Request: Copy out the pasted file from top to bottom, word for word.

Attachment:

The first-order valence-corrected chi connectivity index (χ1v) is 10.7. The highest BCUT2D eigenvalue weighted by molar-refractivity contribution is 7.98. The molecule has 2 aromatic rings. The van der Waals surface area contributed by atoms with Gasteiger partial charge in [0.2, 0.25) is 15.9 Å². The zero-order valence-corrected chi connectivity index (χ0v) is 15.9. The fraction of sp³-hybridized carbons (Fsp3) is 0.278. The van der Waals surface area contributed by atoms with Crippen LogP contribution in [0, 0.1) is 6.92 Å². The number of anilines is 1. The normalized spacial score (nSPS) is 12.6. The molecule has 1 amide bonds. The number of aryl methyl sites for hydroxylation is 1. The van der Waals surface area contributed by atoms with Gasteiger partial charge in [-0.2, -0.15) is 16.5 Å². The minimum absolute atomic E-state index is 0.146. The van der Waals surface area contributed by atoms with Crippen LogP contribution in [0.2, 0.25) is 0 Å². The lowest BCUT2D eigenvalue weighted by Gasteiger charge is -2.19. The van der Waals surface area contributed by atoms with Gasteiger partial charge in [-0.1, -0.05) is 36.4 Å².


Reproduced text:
The first-order valence-corrected chi connectivity index (χ1v) is 10.7. The highest BCUT2D eigenvalue weighted by molar-refractivity contribution is 7.98. The molecule has 2 aromatic rings. The van der Waals surface area contributed by atoms with Gasteiger partial charge in [0.2, 0.25) is 15.9 Å². The zero-order valence-corrected chi connectivity index (χ0v) is 15.9. The fraction of sp³-hybridized carbons (Fsp3) is 0.278. The van der Waals surface area contributed by atoms with Crippen LogP contribution in [0, 0.1) is 6.92 Å². The number of anilines is 1. The normalized spacial score (nSPS) is 12.6. The molecule has 1 amide bonds. The number of aryl methyl sites for hydroxylation is 1. The van der Waals surface area contributed by atoms with Gasteiger partial charge in [-0.2, -0.15) is 16.5 Å². The minimum absolute atomic E-state index is 0.146. The van der Waals surface area contributed by atoms with Crippen LogP contribution in [0.2, 0.25) is 0 Å². The lowest BCUT2D eigenvalue weighted by Gasteiger charge is -2.19. The van der Waals surface area contributed by atoms with Gasteiger partial charge in [-0.1, -0.05) is 36.4 Å².